Jess Varnish will call British Cycling's controversial former chief medic Dr Richard Freeman to give evidence to a tribunal on Tuesday.
The 28-year-old sprinter's case against British Cycling and UK Sport is set to begin as she claims unfair dismissal.
The tribunal will consider if, as an athlete in receipt of UK Sport funding, she was self-employed or an employee.
Should it be ruled that Varnish was an employee, the parties would reconvene for a tribunal in 2019.
The hearing in Manchester is expected to last until 17 December.
Freeman, who is the subject of a General Medical Council investigation, is one of three witnesses Varnish is set to call to give evidence. The others are her boyfriend and ex-GB BMX champion Liam Phillips and her agent James Harper.
Freeman was the doctor who received a mystery medical package for Sir Bradley Wiggins at a race in France in 2011. Last year he pulled out of giving evidence to a parliamentary committee hearing on Team Sky due to ill health.
He denied any wrongdoing in an interview with BBC Sport in July after resigning from British Cycling because of a stress-related illness in October 2017.
Simon Fenton, representing Varnish, said her case is "she was an employee (or worker), with the right not to be discriminated against".
He added: "This case comes in a line of decisions from the cases of Uber, Addison Lee and Pimlico Plumbers which show how tribunals are looking at what actually happened in practice rather than simply accepting what is said in the contractual documentation. And they are deciding that the individuals are workers."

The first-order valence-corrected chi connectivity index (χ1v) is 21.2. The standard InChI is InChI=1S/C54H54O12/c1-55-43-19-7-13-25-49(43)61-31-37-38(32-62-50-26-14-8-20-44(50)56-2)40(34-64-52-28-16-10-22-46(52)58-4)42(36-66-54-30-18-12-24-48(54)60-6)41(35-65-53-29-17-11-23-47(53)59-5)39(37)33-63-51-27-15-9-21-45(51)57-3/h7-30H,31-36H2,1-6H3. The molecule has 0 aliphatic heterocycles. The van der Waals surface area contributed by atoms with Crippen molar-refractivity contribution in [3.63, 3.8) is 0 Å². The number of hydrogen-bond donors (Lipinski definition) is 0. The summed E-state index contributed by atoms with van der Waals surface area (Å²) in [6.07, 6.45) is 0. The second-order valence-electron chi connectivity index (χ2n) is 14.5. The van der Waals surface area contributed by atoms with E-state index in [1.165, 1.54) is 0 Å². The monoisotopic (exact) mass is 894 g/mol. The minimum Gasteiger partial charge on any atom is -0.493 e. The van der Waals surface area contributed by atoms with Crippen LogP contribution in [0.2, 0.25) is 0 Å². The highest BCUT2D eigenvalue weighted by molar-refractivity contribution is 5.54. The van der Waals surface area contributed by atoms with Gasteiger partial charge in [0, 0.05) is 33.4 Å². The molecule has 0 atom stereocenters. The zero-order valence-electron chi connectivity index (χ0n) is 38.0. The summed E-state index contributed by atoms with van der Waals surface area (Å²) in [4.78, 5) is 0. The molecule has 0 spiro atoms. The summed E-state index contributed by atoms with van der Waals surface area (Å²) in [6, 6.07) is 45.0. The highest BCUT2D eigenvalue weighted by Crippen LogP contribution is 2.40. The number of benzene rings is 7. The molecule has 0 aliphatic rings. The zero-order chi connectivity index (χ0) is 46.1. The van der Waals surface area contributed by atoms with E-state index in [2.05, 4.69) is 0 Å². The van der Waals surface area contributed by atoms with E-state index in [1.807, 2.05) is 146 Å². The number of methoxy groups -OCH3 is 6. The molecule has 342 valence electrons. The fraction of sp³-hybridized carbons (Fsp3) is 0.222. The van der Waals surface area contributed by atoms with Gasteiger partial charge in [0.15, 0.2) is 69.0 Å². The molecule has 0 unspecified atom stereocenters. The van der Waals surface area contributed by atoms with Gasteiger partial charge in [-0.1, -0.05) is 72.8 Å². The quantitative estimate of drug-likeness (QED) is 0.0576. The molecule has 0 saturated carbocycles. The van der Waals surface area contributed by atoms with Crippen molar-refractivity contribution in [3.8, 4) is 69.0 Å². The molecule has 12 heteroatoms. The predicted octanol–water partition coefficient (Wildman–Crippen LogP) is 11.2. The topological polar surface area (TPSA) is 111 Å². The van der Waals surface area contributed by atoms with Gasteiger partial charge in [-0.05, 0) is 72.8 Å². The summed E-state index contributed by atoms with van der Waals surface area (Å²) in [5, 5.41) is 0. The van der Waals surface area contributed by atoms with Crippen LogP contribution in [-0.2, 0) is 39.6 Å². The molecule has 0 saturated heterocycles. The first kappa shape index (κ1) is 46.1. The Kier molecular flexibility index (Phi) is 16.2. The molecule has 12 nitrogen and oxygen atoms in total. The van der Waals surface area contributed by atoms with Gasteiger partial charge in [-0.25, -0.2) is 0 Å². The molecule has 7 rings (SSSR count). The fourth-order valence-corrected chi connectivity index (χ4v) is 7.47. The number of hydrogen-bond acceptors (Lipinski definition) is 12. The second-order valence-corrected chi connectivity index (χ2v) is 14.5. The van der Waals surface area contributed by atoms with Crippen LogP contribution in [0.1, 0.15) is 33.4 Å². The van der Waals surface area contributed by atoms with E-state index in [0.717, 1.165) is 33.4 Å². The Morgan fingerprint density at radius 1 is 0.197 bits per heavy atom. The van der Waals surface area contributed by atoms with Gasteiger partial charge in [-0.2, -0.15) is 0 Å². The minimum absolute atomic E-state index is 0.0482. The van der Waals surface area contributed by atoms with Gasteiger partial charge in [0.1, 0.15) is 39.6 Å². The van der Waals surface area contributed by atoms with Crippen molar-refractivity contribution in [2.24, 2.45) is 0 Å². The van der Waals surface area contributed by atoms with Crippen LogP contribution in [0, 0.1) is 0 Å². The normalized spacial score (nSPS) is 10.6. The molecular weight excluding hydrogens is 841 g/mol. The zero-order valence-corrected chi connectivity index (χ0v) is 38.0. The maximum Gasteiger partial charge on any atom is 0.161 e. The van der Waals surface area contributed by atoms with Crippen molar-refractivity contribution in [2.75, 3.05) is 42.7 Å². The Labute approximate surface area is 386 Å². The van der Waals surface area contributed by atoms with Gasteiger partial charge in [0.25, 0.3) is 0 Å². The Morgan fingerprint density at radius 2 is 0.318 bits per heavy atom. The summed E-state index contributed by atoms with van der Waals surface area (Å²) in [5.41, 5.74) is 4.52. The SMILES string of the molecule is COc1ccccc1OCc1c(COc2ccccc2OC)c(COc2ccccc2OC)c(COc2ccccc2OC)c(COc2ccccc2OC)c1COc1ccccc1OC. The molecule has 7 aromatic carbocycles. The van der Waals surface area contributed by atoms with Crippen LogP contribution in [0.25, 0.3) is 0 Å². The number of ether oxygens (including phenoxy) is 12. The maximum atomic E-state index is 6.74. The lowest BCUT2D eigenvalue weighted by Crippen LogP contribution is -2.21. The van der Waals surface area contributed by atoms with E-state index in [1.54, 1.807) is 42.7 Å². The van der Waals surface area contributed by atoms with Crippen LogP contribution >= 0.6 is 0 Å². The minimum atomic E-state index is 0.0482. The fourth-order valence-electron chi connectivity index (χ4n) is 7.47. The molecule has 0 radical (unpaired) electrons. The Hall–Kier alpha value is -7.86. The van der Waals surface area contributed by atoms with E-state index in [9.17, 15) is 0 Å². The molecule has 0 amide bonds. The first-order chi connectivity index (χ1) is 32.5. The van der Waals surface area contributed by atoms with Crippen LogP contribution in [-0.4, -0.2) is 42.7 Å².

On Monday both sides in the dispute spent the first day of their employment tribunal reading each others' paperwork, with Varnish's camp receiving 4,000 pages of documents from their opponents on Sunday.
Varnish was omitted following the 2016 Track Cycling World Championships in London, after the two-woman, two-rider team sprint squad she was part of failed to qualify for the Rio Olympics.
She alleged sex discrimination against Shane Sutton, then the technical director of British Cycling, who was found to have used sexist language towards her.
Sutton resigned but was later cleared of eight of nine allegations.
A UK Sport spokesperson told BBC Sport the organisation had been "advised that we are unable to comment while these legal proceedings are taking place".
British Cycling said it had no comment to make before the hearing.
Dan Roan, BBC sports editor
Varnish will call three witnesses as she and her lawyers try to show that she was subject to the kind of control and restrictions that meant she was effectively an employee of British Cycling - and therefore should have had protection against discrimination. British Cycling and UK Sport will seek to show the tribunal that publicly-funded athletes are self-employed, and not afforded such rights.
This could be just as important a landmark case to British Olympic and Paralympic sport as the Bosman ruling was to football back in 1995 when it allowed players to be free agents after their contracts expired
If the tribunal finds in Varnish's favour, not only could she be awarded compensation for lost earnings - it may have major repercussions for hundreds of other athletes. UK Sport may become liable for backdated pensions and tax contributions of other athletes - and then have to cut the numbers who receive support. UK Sport currently treats athlete funds as if they are student grants - with no tax having to be paid. But all that could change if Varnish prevails.
In terms of medals, the current funding system has proved highly successful, but critics say it leaves athletes too vulnerable, and it is now under threat like never before.